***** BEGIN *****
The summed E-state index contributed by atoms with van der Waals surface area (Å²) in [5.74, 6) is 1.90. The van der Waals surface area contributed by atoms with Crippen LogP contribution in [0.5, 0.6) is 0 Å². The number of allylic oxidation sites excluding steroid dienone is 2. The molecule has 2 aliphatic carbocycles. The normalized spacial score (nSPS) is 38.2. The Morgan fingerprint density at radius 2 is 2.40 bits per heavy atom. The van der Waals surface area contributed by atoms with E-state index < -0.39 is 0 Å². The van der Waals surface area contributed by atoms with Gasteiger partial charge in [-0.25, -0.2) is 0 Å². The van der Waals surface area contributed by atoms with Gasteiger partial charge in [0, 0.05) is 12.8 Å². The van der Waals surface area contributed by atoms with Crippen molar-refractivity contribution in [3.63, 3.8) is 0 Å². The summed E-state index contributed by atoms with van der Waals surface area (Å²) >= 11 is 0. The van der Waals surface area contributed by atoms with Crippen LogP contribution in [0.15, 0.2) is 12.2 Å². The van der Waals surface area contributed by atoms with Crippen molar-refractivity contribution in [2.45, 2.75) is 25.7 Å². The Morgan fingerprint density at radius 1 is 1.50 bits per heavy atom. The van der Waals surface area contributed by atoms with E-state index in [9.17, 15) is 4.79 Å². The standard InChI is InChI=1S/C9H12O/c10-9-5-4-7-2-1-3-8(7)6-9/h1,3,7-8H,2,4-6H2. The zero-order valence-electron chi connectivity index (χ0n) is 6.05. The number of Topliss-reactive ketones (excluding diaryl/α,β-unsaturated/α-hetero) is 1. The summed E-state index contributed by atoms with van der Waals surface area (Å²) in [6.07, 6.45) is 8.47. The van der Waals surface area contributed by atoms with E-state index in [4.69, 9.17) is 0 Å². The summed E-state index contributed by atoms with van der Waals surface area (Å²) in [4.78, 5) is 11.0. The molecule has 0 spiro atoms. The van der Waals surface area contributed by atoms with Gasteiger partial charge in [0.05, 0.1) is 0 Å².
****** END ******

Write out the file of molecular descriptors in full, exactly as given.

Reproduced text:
The summed E-state index contributed by atoms with van der Waals surface area (Å²) in [5.74, 6) is 1.90. The van der Waals surface area contributed by atoms with Crippen LogP contribution in [0.5, 0.6) is 0 Å². The number of allylic oxidation sites excluding steroid dienone is 2. The molecule has 2 aliphatic carbocycles. The normalized spacial score (nSPS) is 38.2. The Morgan fingerprint density at radius 2 is 2.40 bits per heavy atom. The van der Waals surface area contributed by atoms with E-state index < -0.39 is 0 Å². The van der Waals surface area contributed by atoms with Gasteiger partial charge in [-0.25, -0.2) is 0 Å². The van der Waals surface area contributed by atoms with Gasteiger partial charge in [0, 0.05) is 12.8 Å². The van der Waals surface area contributed by atoms with Crippen molar-refractivity contribution in [3.63, 3.8) is 0 Å². The summed E-state index contributed by atoms with van der Waals surface area (Å²) >= 11 is 0. The van der Waals surface area contributed by atoms with Crippen LogP contribution in [0.15, 0.2) is 12.2 Å². The van der Waals surface area contributed by atoms with Crippen molar-refractivity contribution in [2.45, 2.75) is 25.7 Å². The Morgan fingerprint density at radius 1 is 1.50 bits per heavy atom. The van der Waals surface area contributed by atoms with E-state index in [9.17, 15) is 4.79 Å². The standard InChI is InChI=1S/C9H12O/c10-9-5-4-7-2-1-3-8(7)6-9/h1,3,7-8H,2,4-6H2. The zero-order valence-electron chi connectivity index (χ0n) is 6.05. The number of Topliss-reactive ketones (excluding diaryl/α,β-unsaturated/α-hetero) is 1. The summed E-state index contributed by atoms with van der Waals surface area (Å²) in [6.07, 6.45) is 8.47. The van der Waals surface area contributed by atoms with E-state index in [4.69, 9.17) is 0 Å². The summed E-state index contributed by atoms with van der Waals surface area (Å²) in [4.78, 5) is 11.0. The molecule has 0 spiro atoms. The van der Waals surface area contributed by atoms with Gasteiger partial charge in [0.05, 0.1) is 0 Å².